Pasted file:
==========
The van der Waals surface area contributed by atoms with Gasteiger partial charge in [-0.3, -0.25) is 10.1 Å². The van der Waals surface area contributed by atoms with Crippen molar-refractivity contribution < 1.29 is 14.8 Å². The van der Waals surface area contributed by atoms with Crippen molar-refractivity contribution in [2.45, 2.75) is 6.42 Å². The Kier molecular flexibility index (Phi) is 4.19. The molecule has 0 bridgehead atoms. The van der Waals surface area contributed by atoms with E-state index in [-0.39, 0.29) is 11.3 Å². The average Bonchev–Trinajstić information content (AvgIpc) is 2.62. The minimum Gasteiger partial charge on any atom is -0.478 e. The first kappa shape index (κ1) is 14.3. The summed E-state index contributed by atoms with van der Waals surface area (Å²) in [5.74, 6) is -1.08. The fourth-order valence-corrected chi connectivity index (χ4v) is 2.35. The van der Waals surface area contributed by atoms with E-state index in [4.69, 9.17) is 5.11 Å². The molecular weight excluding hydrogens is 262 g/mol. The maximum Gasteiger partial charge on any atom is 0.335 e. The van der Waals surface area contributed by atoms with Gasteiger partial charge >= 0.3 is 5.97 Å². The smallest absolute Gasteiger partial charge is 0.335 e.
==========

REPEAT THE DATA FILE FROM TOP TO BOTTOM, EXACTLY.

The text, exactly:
The van der Waals surface area contributed by atoms with Gasteiger partial charge in [-0.3, -0.25) is 10.1 Å². The van der Waals surface area contributed by atoms with Crippen molar-refractivity contribution < 1.29 is 14.8 Å². The van der Waals surface area contributed by atoms with Crippen molar-refractivity contribution in [2.45, 2.75) is 6.42 Å². The Kier molecular flexibility index (Phi) is 4.19. The molecule has 0 bridgehead atoms. The van der Waals surface area contributed by atoms with E-state index in [-0.39, 0.29) is 11.3 Å². The average Bonchev–Trinajstić information content (AvgIpc) is 2.62. The minimum Gasteiger partial charge on any atom is -0.478 e. The first kappa shape index (κ1) is 14.3. The summed E-state index contributed by atoms with van der Waals surface area (Å²) in [5.74, 6) is -1.08. The fourth-order valence-corrected chi connectivity index (χ4v) is 2.35. The van der Waals surface area contributed by atoms with E-state index in [4.69, 9.17) is 5.11 Å². The molecular weight excluding hydrogens is 262 g/mol. The maximum Gasteiger partial charge on any atom is 0.335 e. The van der Waals surface area contributed by atoms with Gasteiger partial charge >= 0.3 is 5.97 Å². The smallest absolute Gasteiger partial charge is 0.335 e.